Nae lark in transport mounts the sky
    Or leaves wi' early plaintive cry,But I will bid a last good-bye,
  • 926.  
    Chorus.â??She is a winsome wee thing,
    She is a handsome wee thing,She is a lo'esome wee thing,
  • 927.  
    I hae seen the hairst o' Rettie, lads,
    And twa-three aff the throne.I've heard o sax and seven weeks
  • 928.  
    INHUMAN man! curse on thy barb'rous art,
    And blasted be thy murder-aiming eye;May never pity soothe thee with a sigh,
  • 929.  
    O A' ye pious godly flocks,
    Weel fed on pastures orthodox,Wha now will keep you frae the fox,
  • 930.  
    IN Mauchline there dwells six proper young belles,
    The pride of the place and its neighbourhood a';Their carriage and dress, a stranger would guess,
  • 931.  
    WHAT needs this din about the town o' Lon'on,
    How this new play an' that new sang is comin?Why is outlandish stuff sae meikle courted?
  • 932.  
    LIGHT lay the earth on Billy's breast,
    His chicken heart so tender;But build a castle on his head,
  • 933.  
    WILL ye go to the Indies, my Mary,
    And leave auld Scotia's shore?Will ye go to the Indies, my Mary,
  • 934.  
    'TWAS on a Monday morning,
    Right early in the year,That Charlie came to our town,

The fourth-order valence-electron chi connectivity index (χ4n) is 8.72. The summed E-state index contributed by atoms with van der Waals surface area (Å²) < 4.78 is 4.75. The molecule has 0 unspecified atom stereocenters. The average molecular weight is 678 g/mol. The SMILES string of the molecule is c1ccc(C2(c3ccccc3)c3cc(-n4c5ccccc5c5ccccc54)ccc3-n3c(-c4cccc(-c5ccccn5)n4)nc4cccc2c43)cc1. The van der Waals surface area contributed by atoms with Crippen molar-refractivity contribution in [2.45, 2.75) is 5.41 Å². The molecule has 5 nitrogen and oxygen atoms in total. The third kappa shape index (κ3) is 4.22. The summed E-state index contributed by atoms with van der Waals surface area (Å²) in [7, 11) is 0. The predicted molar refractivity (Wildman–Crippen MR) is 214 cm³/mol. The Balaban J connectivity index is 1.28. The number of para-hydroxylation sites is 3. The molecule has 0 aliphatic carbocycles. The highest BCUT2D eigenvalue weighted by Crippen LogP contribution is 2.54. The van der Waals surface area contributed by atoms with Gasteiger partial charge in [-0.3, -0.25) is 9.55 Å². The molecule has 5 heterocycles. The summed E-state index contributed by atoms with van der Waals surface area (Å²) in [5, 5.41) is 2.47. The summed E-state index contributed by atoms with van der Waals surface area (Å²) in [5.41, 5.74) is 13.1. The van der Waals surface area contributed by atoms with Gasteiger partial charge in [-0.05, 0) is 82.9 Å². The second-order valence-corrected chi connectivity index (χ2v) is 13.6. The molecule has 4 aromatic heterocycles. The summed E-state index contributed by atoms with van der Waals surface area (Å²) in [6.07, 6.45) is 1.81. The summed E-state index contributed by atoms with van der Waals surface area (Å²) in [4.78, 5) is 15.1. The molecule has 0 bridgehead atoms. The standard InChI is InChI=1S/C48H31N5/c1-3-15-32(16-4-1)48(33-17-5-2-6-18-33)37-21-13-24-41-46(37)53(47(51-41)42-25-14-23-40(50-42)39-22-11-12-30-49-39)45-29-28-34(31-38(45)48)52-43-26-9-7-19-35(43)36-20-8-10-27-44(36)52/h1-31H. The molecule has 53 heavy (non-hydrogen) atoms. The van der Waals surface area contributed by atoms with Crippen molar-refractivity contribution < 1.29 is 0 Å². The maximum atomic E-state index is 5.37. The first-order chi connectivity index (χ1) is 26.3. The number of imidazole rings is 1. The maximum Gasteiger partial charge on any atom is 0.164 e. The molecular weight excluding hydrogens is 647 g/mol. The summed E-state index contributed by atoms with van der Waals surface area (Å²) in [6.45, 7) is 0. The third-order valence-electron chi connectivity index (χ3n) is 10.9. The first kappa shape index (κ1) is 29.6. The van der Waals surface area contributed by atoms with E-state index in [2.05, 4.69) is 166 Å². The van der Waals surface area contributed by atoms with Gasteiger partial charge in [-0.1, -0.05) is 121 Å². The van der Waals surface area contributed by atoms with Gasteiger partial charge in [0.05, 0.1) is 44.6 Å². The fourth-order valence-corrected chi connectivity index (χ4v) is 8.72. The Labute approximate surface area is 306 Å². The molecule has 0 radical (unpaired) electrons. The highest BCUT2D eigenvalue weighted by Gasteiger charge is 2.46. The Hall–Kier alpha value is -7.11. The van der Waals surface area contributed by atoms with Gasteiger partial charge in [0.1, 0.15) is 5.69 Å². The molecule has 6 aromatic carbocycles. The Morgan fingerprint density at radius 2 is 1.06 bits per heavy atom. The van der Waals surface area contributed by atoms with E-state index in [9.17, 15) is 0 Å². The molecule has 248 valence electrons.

• 935.  
    Behind yon hills, where Lugar flows,
    'Mang moors an' mosses many, O,The wintry sun the day has clos'd,
  • 936.  
    HERE'S to thy health, my bonie lass,
    Gude nicht and joy be wi' thee;I'll come nae mair to thy bower-door,
  • 937.  
    It was a' for our rightfu' King
    We left fair Scotland's strand;It was a' for our rightfu' King
  • 938.  
    O were my Love yon lilac fair,
    Wi' purple blossoms to the spring,And I a bird to shelter there,
  • 939.  
    Go fetch to me a pint o' wine,
    An' fill it in a silver tassie,That I may drink, before I go,
  • 940.  
    Of a' the airts the wind can blaw,
    I dearly like the west,For there the bonnie lassie lives,
  • 941.  
    Ca' the yowes to the knowes,
    Ca' them where the heather grows, Ca' them where the burnie rows,
  • 942.  
    Ye banks and braes o' bonnie Doon,
    How can ye bloom sae fair!How can ye chant, ye little birds,
  • 943.  
    On Turning her up in her Nest with the Plough

  • 944.  

  • 945.  

  • 946.  
    O, wilt thou go wi' me,
    Sweet Tibbie Dunbar?O, wilt thou go wi' me,
  • 947.  
    A note of seeming truth and trust
    Hid crafty observation; And secret hung, with poison'd crust,
  • 948.  

  • 949.  
    A Tale

  • 950.  
    My heart is a-breaking, dear Tittie,
    Some counsel unto me come len';To anger them a' is a pity,
Total 973 poems written by Robert Burns

Poem of the day

A. E. Housman Poem
White In The Moon The Long Road Lies
 by A. E. Housman

White in the moon the long road lies,
The moon stands blank above;
White in the moon the long road lies
That leads me from my love.

Still hangs the hedge without a gust,
Still, still the shadows stay:
My feet upon the moonlit dust

Read complete poem